Covid cases have reached the highest rates the UK has seen for six months, with almost 1.3 million people currently affected in the UK.
Scientists do not expect the spread to slow anytime soon as temperatures drop and winter sets in.
Amid the rising cases is the onset of a new variant known as Pirola, a descendent of Omicron, which was first detected in Denmark in July of this year.
The new variant accounts for 2.9 per cent of UK cases, which is still much lower than the XBB group of variants, which account for 94 per cent.
Here, i looks at how Covid cases are expected to rise across the UK and the Pirola variant’s role in this.
Are Covid cases rising in the UK?
Cases of Covid-19 across the UK have risen substantially over September, with figures close to reaching double those of last month.
The rise since July is even greater, with the current infection figure of 1.3 million standing as more than double the summer’s number.
However, the current figure is still significantly lower than when cases reached their peak, with 3.8 million cases recorded in April 2022.
Exactly how prevalent Covid currently is has become harder to measure since March of this year, when surveillance by the Office for National Statistics which sampled tens of thousands of UK households every week, was scaled back, and now focuses on water sampling and hospital testing.
What is the new Pirola variant and how fast is it spreading?
The rise in cases this month led to concerns that Pirola, also known as BA.2.86, could be particularly contagious, though scientists now believe it is less infectious than feared.
Instead, they point to waning immunity, cooling weather and the return to workplaces and schools after the summer holidays as the main drivers of a rise in cases.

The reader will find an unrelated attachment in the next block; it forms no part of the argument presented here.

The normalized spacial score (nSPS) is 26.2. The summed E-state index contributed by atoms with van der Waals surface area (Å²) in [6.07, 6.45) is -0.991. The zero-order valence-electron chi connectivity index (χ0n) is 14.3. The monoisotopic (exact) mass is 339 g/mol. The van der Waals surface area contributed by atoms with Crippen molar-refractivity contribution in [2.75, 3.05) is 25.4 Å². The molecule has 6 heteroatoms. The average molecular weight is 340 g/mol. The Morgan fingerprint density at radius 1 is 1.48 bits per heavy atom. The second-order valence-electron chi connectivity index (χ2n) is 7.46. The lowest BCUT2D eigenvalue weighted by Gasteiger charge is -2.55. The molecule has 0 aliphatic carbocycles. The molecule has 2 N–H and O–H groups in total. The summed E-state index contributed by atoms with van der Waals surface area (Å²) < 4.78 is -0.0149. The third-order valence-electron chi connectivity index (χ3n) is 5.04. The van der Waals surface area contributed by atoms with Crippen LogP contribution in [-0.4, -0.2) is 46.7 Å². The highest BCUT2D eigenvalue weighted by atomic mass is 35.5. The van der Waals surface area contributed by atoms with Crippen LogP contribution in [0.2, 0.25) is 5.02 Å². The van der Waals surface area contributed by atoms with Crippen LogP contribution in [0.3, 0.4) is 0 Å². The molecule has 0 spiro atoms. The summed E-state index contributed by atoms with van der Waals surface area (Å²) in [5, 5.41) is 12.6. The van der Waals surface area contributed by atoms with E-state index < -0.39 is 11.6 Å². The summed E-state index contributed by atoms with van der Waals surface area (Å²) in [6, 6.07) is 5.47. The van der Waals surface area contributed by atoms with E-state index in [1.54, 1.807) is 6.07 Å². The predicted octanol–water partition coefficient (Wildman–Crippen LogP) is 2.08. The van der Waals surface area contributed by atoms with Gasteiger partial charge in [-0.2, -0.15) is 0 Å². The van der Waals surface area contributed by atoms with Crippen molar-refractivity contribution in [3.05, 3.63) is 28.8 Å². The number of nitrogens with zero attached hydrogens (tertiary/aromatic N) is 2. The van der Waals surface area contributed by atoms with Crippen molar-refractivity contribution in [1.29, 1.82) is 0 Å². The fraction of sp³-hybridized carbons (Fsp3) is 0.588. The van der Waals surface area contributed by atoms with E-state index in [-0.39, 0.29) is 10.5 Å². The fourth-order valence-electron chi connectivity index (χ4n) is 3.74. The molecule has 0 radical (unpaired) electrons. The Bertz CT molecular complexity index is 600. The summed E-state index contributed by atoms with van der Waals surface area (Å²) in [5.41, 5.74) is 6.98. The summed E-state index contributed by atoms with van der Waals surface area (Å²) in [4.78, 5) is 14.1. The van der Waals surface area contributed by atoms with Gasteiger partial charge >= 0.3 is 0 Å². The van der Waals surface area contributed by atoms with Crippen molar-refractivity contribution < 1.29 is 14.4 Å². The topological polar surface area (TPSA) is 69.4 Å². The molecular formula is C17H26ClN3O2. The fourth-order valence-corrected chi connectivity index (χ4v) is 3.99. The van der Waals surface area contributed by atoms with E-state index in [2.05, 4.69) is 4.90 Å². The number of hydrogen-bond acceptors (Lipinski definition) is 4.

Pirola has 34 genetic mutations, which sparked concern over a potential to evade the immunity built up by previous infections and vaccinations.
However, according to Professor Francois Balloux, director of the UCL Genetics Institute, Pirola cases specifically are not driving the rise and across the globe remain the same or even less than they were two weeks ago.
It is too early to tell exactly how fast it will spread over the winter, scientists say. Rather, it is a case of “watching and waiting” over the coming months, says Professor Steve Griffin, a virologist at the University of Leeds.
Will cases keep going up?
Like other illnesses, Covid cases are expected to be on the rise in coming months as colder weather sets in.
People spending more time inside and in enclosed spaces as summer draws to an end allows the virus to spread more easily.
To pre-empt this, scientists are encouraging people to consider wearing a mask in crowded spaces and to take regular Covid tests.
Researchers are also calling on the Government to make lateral flows available for free, as they were at the height of the pandemic.
There is also a drive to distribute as many booster jabs as possible across the country in the lead up to the winter months.
Booking opened this week for over-65s and the clinically vulnerable to get their booster, with scientists encouraging those eligible to take the offer and also asking the Government to roll the offer out to all over-50s.